In politics, I think there are two competing motivations for voters to support a cause publicly. One is to influence the majority to agree, to make changes that you believe in, and the other is to distinguish your opinions as superior to most other peoples'. These two motivations generally cause people to act in similar ways, but I've found some "tells" that reveal the underlying elitist motivation:
* Leaving up losing campaign stickers and signs long after the election is over. (I passed a Ron Paul window sign today...)
* Dressing and behaving at political demonstrations in a non-respectful way (partying, trying to "shock people out of their complacency," etc.).
* Saying that it requires superior knowledge or compassion to arrive at the views you hold.
* Saying that it makes you "uncomfortable" or "scared" that a group you don't identify with actually agrees with your view.
Under a democracy, the elitist motivation is self-defeating: If your true aim is to distinguish yourself from the masses, you really don't want your side to win-- your aim is better served when more people vote the other way, and then you can be disgusted with most peoples' stupidity and wash your hands of responsibility.
Very, very, very true. This goes for Atheism (which is the focus of this article), but also for artistic aesthetics, and for politics. This article is spot on. But later on he says:
I think closeted atheists who participate in other religious activities are the future of atheism. They know that prayer feels good without a needing brain scientist to tell them, and they know you don't need God to want to feed the hungry, heal the sick, and provide homes for the orphaned. What if they simply stopped reciting the words that they didn't agree with during religious services, without calling attention to it? In many places I don't think they would be kicked out or turned upon and beaten just for that.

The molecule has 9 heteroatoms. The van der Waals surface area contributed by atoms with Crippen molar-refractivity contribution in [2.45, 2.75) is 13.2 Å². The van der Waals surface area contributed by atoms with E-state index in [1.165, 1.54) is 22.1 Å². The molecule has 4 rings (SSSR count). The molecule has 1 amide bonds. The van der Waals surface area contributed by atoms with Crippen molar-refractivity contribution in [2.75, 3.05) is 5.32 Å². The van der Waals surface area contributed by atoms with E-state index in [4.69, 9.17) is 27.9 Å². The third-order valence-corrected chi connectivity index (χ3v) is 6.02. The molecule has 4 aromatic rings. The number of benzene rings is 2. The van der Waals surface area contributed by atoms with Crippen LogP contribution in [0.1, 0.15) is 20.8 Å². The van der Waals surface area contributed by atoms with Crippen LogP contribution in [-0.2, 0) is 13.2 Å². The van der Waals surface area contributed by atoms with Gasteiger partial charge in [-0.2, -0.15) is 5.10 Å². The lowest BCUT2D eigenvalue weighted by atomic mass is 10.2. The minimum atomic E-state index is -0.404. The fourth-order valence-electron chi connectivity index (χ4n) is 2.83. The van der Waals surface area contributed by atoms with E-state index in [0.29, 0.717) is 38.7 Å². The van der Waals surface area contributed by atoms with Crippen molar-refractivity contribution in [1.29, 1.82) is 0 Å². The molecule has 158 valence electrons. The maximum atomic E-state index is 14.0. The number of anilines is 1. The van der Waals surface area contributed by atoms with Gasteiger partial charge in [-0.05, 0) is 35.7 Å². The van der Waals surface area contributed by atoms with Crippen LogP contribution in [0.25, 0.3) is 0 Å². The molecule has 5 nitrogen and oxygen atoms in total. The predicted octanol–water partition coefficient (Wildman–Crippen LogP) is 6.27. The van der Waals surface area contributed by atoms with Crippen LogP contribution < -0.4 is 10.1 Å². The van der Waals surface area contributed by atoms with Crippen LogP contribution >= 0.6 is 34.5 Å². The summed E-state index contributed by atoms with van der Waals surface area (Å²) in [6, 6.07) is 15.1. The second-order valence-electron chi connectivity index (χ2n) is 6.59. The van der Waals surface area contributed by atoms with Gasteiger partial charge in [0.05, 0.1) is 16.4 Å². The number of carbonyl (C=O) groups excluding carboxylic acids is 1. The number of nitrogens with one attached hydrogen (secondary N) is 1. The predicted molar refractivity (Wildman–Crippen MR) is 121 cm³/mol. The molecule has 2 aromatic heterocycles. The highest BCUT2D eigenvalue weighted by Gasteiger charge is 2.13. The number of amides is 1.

Really? Excuse me? That seems like the most backwards... I can't even put words to it. But imagine if that's what he was saying about closeted gays. Oh, you don't have to make a big deal about being Gay, just don't mouth the words that you disagree with.
As many of the commenters pointed out, the real answer is simply to steer clear of religion and of noisy atheism as well. You don't need to pretend that you're religious, but you don't need to get on a bucket and scream. The difference is that Atheism is not a political party in a Democracy--it's not a political movement. It's only the elitist Atheist who sees their goal as the conversion of all the heathens.
I love to talk to my friends about religion--especially, oddly enough, my Catholic friends, who seem to have the most complex relationship with their religion. (The people whose religion is simply "I've let Jesus into my heart" doesn't give me a lot of complex ideas to grapple with in my atheism, but the complexities of the saints, angel/demonology, witchcraft, church history etc. does).
The false opposition that this article puts forward is that there are only two choices:
1) Elitist, evangelical atheism.
2) "Big tent," populist atheism.
Now, the problem with the "big tent" is that in creating a big tent, you dilute the ideals involved. If you're having a political movement, that's a good thing, because moderation is best for governance of crowds. But if you're talking about personal beliefs, that's a bad thing. Your own beliefs need to have integrity in your personal life, and it's in public life that you need to navigate your way into the crowds.